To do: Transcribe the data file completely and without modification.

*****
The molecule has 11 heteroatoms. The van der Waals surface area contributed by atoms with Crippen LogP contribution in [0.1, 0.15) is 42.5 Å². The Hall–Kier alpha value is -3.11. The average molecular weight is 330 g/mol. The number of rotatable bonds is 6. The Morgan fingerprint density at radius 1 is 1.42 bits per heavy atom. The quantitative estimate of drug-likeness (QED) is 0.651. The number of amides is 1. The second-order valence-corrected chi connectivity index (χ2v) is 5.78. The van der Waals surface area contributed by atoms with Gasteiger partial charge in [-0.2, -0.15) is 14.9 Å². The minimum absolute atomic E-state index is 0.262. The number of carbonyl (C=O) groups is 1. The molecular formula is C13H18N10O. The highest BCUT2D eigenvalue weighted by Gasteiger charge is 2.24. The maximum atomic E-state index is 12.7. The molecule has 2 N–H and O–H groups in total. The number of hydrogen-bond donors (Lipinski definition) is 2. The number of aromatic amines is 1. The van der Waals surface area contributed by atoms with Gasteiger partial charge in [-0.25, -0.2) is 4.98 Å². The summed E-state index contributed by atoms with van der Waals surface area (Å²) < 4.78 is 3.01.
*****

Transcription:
The molecule has 11 heteroatoms. The van der Waals surface area contributed by atoms with Crippen LogP contribution in [0.1, 0.15) is 42.5 Å². The Hall–Kier alpha value is -3.11. The average molecular weight is 330 g/mol. The number of rotatable bonds is 6. The Morgan fingerprint density at radius 1 is 1.42 bits per heavy atom. The quantitative estimate of drug-likeness (QED) is 0.651. The number of amides is 1. The second-order valence-corrected chi connectivity index (χ2v) is 5.78. The van der Waals surface area contributed by atoms with Gasteiger partial charge in [-0.2, -0.15) is 14.9 Å². The minimum absolute atomic E-state index is 0.262. The number of carbonyl (C=O) groups is 1. The molecular formula is C13H18N10O. The highest BCUT2D eigenvalue weighted by Gasteiger charge is 2.24. The maximum atomic E-state index is 12.7. The molecule has 2 N–H and O–H groups in total. The number of hydrogen-bond donors (Lipinski definition) is 2. The number of aromatic amines is 1. The van der Waals surface area contributed by atoms with Gasteiger partial charge in [-0.25, -0.2) is 4.98 Å². The summed E-state index contributed by atoms with van der Waals surface area (Å²) < 4.78 is 3.01.